Like with Rubiales, Mendy was portrayed as a victim as are footballers as a whole, with Depay saying: ‘Who’s going to stand up for us in the time of need not when the damage is already done?’

The irony surely isn’t lost on anyone.

Manchester United also presented Mason Greenwood as a victim despite everyone hearing that audio clip and did just about everything possible to bring him back until the public backlash became too strong as opposed to anything to do with morals, ethics or conscience.

All of these cases showcase how toxic men’s football has become. It’s not been an overnight change but this summer it really has hit home how broken and lost it is.

Of course, like most things, the rot starts from the top.

There is no decent leadership anywhere in the sport from the Spanish Football Federation to UEFA and FIFA, who obviously have been mute over the last week outside of a bare minimum 90-day suspension for Rubiales from the latter. Not even a “Today, I feel Spanish,” was in the works from Gianni Infantino, the clown masquerading as the king.

He did shamefully tell women’s players to ‘pick the right battles’ which seemingly didn’t include standing up against misogyny and sexual misconduct in his opinion.

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As we all know by now, all that the governing bodies who are meant to protect and promote the game and its future care for is the bottom line. Again, not a major difference from years gone by, but it’s gotten out of control. More games, more money, more corruption, more greed and less morals, less ethics and less care for anything else.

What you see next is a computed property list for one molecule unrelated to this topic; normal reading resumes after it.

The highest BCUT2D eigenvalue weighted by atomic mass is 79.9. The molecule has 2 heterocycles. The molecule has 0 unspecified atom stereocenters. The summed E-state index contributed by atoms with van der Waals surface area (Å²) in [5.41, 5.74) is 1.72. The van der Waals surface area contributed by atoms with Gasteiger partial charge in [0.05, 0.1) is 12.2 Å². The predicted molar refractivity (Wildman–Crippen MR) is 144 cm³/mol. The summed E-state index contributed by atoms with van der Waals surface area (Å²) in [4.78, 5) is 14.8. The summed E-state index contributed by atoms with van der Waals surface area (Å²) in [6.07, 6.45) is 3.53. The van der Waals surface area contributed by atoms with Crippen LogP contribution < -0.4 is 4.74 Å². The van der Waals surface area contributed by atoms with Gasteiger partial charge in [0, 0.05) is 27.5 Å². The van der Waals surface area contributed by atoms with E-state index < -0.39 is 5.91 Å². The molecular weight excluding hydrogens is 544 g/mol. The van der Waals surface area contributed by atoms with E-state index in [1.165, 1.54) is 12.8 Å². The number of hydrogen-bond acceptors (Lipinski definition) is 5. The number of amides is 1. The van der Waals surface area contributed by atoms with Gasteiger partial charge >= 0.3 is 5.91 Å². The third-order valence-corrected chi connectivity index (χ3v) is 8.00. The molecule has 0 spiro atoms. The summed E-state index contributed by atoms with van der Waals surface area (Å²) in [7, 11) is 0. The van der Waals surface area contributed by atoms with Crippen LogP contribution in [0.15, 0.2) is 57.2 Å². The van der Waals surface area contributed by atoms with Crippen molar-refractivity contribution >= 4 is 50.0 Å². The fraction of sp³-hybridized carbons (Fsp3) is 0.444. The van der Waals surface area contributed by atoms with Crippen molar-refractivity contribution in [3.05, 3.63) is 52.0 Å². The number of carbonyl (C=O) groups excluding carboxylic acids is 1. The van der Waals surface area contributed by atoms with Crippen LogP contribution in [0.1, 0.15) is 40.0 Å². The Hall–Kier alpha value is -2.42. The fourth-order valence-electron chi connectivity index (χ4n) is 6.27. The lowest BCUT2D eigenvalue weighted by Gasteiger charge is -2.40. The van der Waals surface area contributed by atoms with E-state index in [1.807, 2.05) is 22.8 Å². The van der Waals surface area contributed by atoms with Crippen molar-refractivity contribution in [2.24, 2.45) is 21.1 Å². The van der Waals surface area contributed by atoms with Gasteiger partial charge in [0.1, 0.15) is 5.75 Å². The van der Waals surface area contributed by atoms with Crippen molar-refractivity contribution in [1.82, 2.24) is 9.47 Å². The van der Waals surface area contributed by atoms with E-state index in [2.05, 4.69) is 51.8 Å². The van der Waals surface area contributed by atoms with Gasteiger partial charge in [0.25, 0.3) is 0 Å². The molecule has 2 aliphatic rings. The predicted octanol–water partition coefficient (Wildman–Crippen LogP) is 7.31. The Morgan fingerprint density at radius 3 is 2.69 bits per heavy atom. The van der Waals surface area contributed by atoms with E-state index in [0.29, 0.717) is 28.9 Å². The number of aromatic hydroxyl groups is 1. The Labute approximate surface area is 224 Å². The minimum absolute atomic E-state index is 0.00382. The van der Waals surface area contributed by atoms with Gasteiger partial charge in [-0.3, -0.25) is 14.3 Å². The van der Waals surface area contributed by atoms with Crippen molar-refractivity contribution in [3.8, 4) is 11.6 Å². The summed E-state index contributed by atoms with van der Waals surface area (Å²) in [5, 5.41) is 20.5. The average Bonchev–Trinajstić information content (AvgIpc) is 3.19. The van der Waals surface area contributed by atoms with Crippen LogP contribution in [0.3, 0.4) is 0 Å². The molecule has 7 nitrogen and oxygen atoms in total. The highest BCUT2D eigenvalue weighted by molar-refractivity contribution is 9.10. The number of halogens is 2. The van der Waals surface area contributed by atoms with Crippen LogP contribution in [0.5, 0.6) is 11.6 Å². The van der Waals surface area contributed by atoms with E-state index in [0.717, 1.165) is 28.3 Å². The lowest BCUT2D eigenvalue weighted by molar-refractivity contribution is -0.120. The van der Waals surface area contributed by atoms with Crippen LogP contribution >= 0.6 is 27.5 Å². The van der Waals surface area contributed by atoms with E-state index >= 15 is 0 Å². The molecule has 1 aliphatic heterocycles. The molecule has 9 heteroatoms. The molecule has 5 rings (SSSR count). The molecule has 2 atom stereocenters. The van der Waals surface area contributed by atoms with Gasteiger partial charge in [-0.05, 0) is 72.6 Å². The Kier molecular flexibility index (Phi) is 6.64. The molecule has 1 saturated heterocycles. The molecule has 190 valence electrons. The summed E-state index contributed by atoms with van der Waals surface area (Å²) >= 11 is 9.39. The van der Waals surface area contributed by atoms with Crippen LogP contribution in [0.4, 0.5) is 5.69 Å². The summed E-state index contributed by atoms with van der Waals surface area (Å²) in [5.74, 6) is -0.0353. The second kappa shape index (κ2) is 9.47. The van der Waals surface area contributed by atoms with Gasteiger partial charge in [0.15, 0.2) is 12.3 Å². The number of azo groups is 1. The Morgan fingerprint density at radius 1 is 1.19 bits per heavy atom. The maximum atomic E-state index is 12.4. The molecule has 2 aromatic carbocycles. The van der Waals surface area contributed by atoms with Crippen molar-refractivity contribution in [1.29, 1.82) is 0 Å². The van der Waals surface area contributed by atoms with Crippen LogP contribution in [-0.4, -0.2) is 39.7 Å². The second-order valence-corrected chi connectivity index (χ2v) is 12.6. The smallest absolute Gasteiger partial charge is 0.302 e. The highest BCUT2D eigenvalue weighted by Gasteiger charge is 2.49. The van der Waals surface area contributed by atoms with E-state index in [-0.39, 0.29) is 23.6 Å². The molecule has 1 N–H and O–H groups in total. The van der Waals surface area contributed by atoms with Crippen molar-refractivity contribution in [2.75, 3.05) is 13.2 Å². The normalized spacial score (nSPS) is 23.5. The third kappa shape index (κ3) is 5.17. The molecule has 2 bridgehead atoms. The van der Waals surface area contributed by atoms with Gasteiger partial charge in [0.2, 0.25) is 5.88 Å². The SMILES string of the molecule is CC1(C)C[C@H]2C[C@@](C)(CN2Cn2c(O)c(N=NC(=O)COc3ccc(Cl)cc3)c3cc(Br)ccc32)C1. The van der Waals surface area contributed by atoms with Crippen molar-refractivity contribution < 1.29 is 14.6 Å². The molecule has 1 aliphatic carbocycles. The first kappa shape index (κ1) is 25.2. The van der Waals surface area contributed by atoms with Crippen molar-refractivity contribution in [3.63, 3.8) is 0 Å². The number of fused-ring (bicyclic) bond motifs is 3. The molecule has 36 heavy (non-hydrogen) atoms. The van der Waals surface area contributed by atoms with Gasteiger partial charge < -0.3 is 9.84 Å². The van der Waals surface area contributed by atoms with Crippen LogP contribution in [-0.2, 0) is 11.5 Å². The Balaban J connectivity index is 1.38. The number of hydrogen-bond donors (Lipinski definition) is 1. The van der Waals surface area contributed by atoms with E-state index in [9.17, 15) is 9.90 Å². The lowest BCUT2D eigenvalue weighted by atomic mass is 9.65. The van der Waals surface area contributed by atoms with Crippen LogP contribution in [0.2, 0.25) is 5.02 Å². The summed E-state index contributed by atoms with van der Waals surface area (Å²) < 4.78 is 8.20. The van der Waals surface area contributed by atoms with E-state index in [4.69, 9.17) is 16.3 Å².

It’s for this reason that Qatar got the World Cup and Saudi Arabia and Abu Dhabi are allowed buy football clubs, despite having some of the worst human rights records in the world. Women have limited rights, it’s illegal to be gay and people are executed yearly for minimal crimes. They have a lot of money though! (it is different to Chelsea’s spend for these reasons, not to say that is healthy either.).

This summer kicked off with an Abu Dhabi-charged Treble and then the Saudi Pro League recruitment drive begin with numerous players making the move, including one who was assumed to be an apparent good guy: moral compass and LGBTQ+ ally, Jordan Henderson.

His hypocrisy was a major blow to that community and reduces the likelihood of a player coming out anytime soon, or other players risking being deemed hypocrites later in their careers by aligning with causes that are opposite to the Saudi Arabian regime.

It sometimes feels unfair to insist that male footballers must be role models but there is very few now that are truly inspirational. Even the best ever in Lionel Messi is an ambassador for Saudi tourism.

The Women’s World Cup prior to Rubiales’ kiss of death showed the good aspects of the sport: unity, teamwork, inspiring younger generations and the players of tomorrow. That the women’s game has significantly less money is a driver of this, it has to be added, but isn’t that better? In it for the love of game as opposed to earning a million pounds a week?

It’s often said that sport reflects society and given men’s football is the sole global game, it especially rings true. The shoddy state of the game is a mirror of the world we currently live in.

While societal changes take longer and the world is a divisive place, men’s football needs to fix itself before it eats itself alive.

A cultural reboot and reset is badly required otherwise what will be left of the sport quickly losing its tag of ‘the beautiful game’? Sadly it feels about as likely as an apology from Rubiales.